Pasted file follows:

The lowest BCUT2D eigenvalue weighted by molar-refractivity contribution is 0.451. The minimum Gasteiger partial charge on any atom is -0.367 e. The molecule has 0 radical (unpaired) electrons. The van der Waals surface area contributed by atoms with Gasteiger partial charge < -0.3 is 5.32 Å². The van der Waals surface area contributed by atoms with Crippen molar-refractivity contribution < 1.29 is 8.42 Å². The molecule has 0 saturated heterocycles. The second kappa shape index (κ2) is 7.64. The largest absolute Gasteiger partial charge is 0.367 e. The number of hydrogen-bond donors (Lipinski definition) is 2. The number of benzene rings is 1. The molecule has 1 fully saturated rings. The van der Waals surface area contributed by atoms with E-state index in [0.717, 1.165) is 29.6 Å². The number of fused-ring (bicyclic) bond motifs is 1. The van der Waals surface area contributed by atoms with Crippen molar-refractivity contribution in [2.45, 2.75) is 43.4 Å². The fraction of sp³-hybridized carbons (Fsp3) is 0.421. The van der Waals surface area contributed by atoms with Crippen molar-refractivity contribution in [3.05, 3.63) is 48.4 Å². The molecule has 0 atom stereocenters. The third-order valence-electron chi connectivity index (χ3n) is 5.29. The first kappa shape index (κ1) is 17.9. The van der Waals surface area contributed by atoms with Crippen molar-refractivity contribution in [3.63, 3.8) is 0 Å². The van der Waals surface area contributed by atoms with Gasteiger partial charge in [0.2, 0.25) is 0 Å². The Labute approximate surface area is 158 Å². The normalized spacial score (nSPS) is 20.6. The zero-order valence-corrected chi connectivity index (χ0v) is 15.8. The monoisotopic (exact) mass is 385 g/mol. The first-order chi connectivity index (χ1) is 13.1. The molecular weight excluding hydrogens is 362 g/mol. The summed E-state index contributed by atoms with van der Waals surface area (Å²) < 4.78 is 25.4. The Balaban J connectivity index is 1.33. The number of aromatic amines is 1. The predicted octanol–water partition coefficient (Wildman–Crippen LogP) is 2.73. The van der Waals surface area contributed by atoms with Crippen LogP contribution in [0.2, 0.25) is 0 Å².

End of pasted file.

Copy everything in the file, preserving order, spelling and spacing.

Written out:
The lowest BCUT2D eigenvalue weighted by molar-refractivity contribution is 0.451. The minimum Gasteiger partial charge on any atom is -0.367 e. The molecule has 0 radical (unpaired) electrons. The van der Waals surface area contributed by atoms with Gasteiger partial charge < -0.3 is 5.32 Å². The van der Waals surface area contributed by atoms with Crippen molar-refractivity contribution < 1.29 is 8.42 Å². The molecule has 0 saturated heterocycles. The second kappa shape index (κ2) is 7.64. The largest absolute Gasteiger partial charge is 0.367 e. The number of hydrogen-bond donors (Lipinski definition) is 2. The number of benzene rings is 1. The molecule has 1 fully saturated rings. The van der Waals surface area contributed by atoms with E-state index in [0.717, 1.165) is 29.6 Å². The number of fused-ring (bicyclic) bond motifs is 1. The van der Waals surface area contributed by atoms with Crippen molar-refractivity contribution in [2.45, 2.75) is 43.4 Å². The fraction of sp³-hybridized carbons (Fsp3) is 0.421. The van der Waals surface area contributed by atoms with Crippen molar-refractivity contribution in [3.05, 3.63) is 48.4 Å². The molecule has 0 atom stereocenters. The third-order valence-electron chi connectivity index (χ3n) is 5.29. The first kappa shape index (κ1) is 17.9. The van der Waals surface area contributed by atoms with Crippen molar-refractivity contribution in [3.63, 3.8) is 0 Å². The van der Waals surface area contributed by atoms with Gasteiger partial charge in [0.2, 0.25) is 0 Å². The Labute approximate surface area is 158 Å². The normalized spacial score (nSPS) is 20.6. The zero-order valence-corrected chi connectivity index (χ0v) is 15.8. The monoisotopic (exact) mass is 385 g/mol. The first-order chi connectivity index (χ1) is 13.1. The molecular weight excluding hydrogens is 362 g/mol. The summed E-state index contributed by atoms with van der Waals surface area (Å²) < 4.78 is 25.4. The Balaban J connectivity index is 1.33. The number of aromatic amines is 1. The predicted octanol–water partition coefficient (Wildman–Crippen LogP) is 2.73. The van der Waals surface area contributed by atoms with Crippen LogP contribution in [0.2, 0.25) is 0 Å².